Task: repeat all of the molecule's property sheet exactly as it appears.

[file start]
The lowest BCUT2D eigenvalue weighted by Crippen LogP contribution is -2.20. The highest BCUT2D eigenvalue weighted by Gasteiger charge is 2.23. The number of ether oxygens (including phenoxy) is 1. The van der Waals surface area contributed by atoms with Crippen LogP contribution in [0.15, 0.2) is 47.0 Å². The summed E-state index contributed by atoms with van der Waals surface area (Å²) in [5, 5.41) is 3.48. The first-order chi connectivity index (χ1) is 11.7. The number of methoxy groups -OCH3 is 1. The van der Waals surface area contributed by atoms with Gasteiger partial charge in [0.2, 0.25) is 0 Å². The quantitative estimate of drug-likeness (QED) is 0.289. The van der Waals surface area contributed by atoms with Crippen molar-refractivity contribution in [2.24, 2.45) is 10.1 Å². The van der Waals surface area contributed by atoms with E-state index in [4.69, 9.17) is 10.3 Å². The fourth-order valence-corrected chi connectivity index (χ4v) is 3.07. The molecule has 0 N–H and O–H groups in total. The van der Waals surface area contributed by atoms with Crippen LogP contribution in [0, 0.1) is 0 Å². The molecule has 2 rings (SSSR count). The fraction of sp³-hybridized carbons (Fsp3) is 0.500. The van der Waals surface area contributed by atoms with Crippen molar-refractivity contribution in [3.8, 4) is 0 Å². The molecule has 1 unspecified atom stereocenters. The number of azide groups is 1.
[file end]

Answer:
The lowest BCUT2D eigenvalue weighted by Crippen LogP contribution is -2.20. The highest BCUT2D eigenvalue weighted by Gasteiger charge is 2.23. The number of ether oxygens (including phenoxy) is 1. The van der Waals surface area contributed by atoms with Crippen LogP contribution in [0.15, 0.2) is 47.0 Å². The summed E-state index contributed by atoms with van der Waals surface area (Å²) in [5, 5.41) is 3.48. The first-order chi connectivity index (χ1) is 11.7. The number of methoxy groups -OCH3 is 1. The van der Waals surface area contributed by atoms with Gasteiger partial charge in [0.2, 0.25) is 0 Å². The quantitative estimate of drug-likeness (QED) is 0.289. The van der Waals surface area contributed by atoms with Crippen molar-refractivity contribution in [2.24, 2.45) is 10.1 Å². The van der Waals surface area contributed by atoms with E-state index in [4.69, 9.17) is 10.3 Å². The fourth-order valence-corrected chi connectivity index (χ4v) is 3.07. The molecule has 0 N–H and O–H groups in total. The van der Waals surface area contributed by atoms with Crippen LogP contribution in [0, 0.1) is 0 Å². The molecule has 2 rings (SSSR count). The fraction of sp³-hybridized carbons (Fsp3) is 0.500. The van der Waals surface area contributed by atoms with Crippen molar-refractivity contribution in [3.8, 4) is 0 Å². The molecule has 1 unspecified atom stereocenters. The number of azide groups is 1.